Abduction attempts in public maternity services are on the rise and occur due to a number of reasons including drug and alcohol abuse, psychological disorders, custodial issues and ransom endeavours. Although they are rare, the physical, emotional and financial implications a successful abduction can have on families, midwives and the hospital they take place in are substantial. As a result, it is essential for public maternity services to adopt an effective abduction prevention strategy.

What makes an effective abduction prevention strategy?

An abduction prevention strategy that includes:

- a comprehensive abduction prevention policy;

frequent abduction drills and;

- daily use of an electronic baby tagging system

are the key measures public maternity services implement to ensure new-borns are protected from the risk of abduction.


What is an abduction prevention policy?

An abduction prevention policy is a principle of actions adopted by hospital maternity services in the United Kingdom, highlighting the procedures a hospital must take following a suspected abduction from a clinical area. The purpose of the policy is to reduce the risk of an abduction, and in the unfortunate event of a successful abduction, ensure measures are in place to recover the new-born safely and promptly.

Safeguarding, risk and security policies all relate to the abduction prevention policy and often identifies key personnel within the hospital who are responsible for the safeguarding of new-borns.

What are abduction drills?

An abduction drill is a practice of the emergency procedures carried out by the midwifery and security team in the unfortunate event of an abduction. As shift patterns between staff change, all employees related to maternity care must be aware of the actions that are needed to ensure a new-born is recovered safely and promptly.

Therefore, frequent abduction drills are recommended so that all existing and new staff members are familiar with the procedures and their individual responsibilities if the event occurs when they are on shift.

Measures taken to prevent abductions arising at the first instance also form part of staff training, such as, if using a baby tagging security system, it is important staff are reminded that access control systems must be used correctly in order to provide the greatest protection against an abduction attempt.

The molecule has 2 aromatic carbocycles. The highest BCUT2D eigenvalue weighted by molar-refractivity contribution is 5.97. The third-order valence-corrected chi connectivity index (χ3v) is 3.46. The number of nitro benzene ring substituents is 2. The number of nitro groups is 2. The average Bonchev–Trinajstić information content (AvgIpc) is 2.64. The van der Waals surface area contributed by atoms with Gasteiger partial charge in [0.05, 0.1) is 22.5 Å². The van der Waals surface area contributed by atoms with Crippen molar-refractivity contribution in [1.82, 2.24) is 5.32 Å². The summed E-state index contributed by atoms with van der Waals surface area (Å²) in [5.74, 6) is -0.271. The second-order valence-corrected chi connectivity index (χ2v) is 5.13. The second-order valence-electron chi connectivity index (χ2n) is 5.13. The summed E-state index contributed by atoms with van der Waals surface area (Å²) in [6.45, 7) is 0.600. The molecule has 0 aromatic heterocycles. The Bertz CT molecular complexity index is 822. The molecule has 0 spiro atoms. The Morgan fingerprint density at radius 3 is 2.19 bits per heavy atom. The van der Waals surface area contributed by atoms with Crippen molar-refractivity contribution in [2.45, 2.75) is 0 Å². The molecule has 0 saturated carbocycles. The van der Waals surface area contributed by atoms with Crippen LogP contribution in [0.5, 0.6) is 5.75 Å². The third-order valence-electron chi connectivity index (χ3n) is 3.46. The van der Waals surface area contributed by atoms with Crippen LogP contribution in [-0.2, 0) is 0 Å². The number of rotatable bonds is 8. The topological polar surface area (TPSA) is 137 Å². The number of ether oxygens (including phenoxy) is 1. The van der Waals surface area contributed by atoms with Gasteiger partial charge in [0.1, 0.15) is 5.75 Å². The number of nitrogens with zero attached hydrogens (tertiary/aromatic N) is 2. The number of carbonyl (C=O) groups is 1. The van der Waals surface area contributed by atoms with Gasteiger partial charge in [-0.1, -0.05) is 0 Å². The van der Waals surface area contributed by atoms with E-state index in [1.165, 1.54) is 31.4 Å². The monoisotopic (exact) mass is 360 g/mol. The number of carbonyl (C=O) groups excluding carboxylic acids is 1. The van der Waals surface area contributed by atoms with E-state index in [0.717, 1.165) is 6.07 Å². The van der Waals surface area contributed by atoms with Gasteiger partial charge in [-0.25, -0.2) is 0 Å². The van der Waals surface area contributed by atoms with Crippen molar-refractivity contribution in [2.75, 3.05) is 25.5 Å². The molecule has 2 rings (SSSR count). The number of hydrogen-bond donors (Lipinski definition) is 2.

Why do hospitals use a baby tagging system?

Electronic baby tagging security systems use the highest level of patient protection technology and offer the greatest protection against an abduction.

Midwives secure a small baby tag around a new-born’s ankle, and once secured, the tag transmits it's location and security status every second, providing real time intelligence on the new-born’s safety throughout the day. In the event of an abduction attempt, the system sounds a ward-wide alarm, alerts the security team and disables local exit doors so that an abductor cannot leave the premises.

They are recommended by external regulators such as the Care Quality Commission(CQC) and hospitals that use the systems are preferred by the families of new-borns as they contribute to a safer place of birth.



Although abduction attempts are rare, they are on the rise and pose a serious concern for midwives, families and hospitals. A comprehensive abduction prevention strategy that considers an abduction prevention policy, frequent abduction drills and daily use of a baby tagging security system can prevent the risk of an abduction happening entirely, and in the event of an abduction, provides a swift and safe response that ensures the best chance of the new-born being returned to their mother without distress.

Learn more about Xtag Medical's Baby Tagging security systems here.